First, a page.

Next-Gen Semiconductor Manufacturing Tech Wins DOE National Pitch Competition

A process for making hybrid organic-inorganic materials (photoresists) sensitive to extreme-ultraviolet (EUV) light is one of two technologies that won the 2021 National Labs Accelerator Pitch Event. This technology—developed at the Center for Functional Nanomaterials (CFN), a U.S. Department of Energy (DOE) Office of Science User Facility at Brookhaven National Laboratory—could be used for next-generation semiconductor manufacturing by EUV lithography.

Scientists Spot Rare Neutrino Signal for Big Physics Finding

Scientists at Brookhaven National Laboratory developed a software toolkit that reconstructs and isolates neutrino data in 3D. This software directly enabled the long-awaited findings from the MicroBooNE experiment released today by Fermilab in four complementary analyses. The Wire-Cell team at Brookhaven Lab led one of the four analyses—the most sensitive analysis of the electron-neutrino interaction. Some components of the Wire-Cell toolkit were also used in the other three analyses.

Brookhaven Lab and Euclid Techlabs to Develop Coated Cathodes for Electron-Ion Collider

The protective coatings are intended to extend the lifetime of the materials for applications in nuclear physics facilities.

Long Island Institutions Model the Future of Diverse STEM Education

In pursuit of diversifying the STEM education system, academic and research institutions on Long Island have come together to support emerging STEM professors from underrepresented minority groups. The newly formed collaboration, called the Alliances for Graduate Education and the Professoriate (AGEP) Predominately Undergraduate Institutions (PUI), includes Stony Brook University, Suffolk County Community College, Farmingdale State College, and Brookhaven National Laboratory.

How to catch a perfect wave: Scientists take a closer look inside the perfect fluid

Scientists have reported new clues to solving a cosmic conundrum: How the quark-gluon plasma – nature’s perfect fluid – evolved into the building blocks of matter during the birth of the early universe.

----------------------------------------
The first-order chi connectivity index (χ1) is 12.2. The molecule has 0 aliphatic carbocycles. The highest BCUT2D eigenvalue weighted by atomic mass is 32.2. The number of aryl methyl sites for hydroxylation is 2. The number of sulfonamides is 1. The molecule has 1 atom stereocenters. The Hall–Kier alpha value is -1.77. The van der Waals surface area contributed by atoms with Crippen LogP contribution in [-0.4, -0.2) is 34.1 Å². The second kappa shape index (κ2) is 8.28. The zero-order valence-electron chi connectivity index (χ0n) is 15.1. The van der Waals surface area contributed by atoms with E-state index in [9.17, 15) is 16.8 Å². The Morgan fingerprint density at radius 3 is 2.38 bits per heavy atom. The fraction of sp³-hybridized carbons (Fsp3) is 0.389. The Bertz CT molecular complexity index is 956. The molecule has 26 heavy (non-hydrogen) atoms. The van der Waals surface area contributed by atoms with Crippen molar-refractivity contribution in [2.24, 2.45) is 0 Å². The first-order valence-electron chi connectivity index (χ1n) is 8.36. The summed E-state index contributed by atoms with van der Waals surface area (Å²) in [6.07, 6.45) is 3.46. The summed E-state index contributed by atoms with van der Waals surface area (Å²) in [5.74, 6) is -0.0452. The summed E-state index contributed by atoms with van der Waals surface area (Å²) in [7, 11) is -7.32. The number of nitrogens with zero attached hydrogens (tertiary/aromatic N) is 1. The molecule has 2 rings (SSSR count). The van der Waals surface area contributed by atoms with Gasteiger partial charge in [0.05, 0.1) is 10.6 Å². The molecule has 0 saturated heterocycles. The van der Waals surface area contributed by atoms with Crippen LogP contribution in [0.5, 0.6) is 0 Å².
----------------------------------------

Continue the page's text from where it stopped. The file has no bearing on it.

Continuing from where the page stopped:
Gaming the Research: Reinforcement Learning Changing Data Evaluation Challenges

Advances in artificial intelligence, specifically reinforcement learning, are proving beneficial to accelerating the pace of data-intensive challenges. The methods used by researchers with RL are techniques often used in video games, and by applying gamification to scientific processes, RL agents can learn as they are used in experiments, in effect, leveling up their rates of discovery as they work. Researchers are using trained RL agents at NSLS-II to accelerate the analysis of data-heavy measurements.

Automatically Steering Experiments Toward Scientific Discovery

Scientists at Brookhaven and Lawrence Berkeley National Laboratories have been developing an automated experimental setup of data collection, analysis, and decision making.

Virtual Summer Sundays Return

Every year, the U.S. Department of Energy’s (DOE) Brookhaven National Laboratory opens its gates to thousands of community members for open house events called Summer Sundays. Visitors get to meet the Lab’s scientists and tour a different world-class science facility each week, including the Relativistic Heavy Ion Collider (RHIC), the National Synchrotron Light Source II (NSLS-II), and the Center for Functional Nanomaterials (CFN)—all DOE Office of Science User Facilities.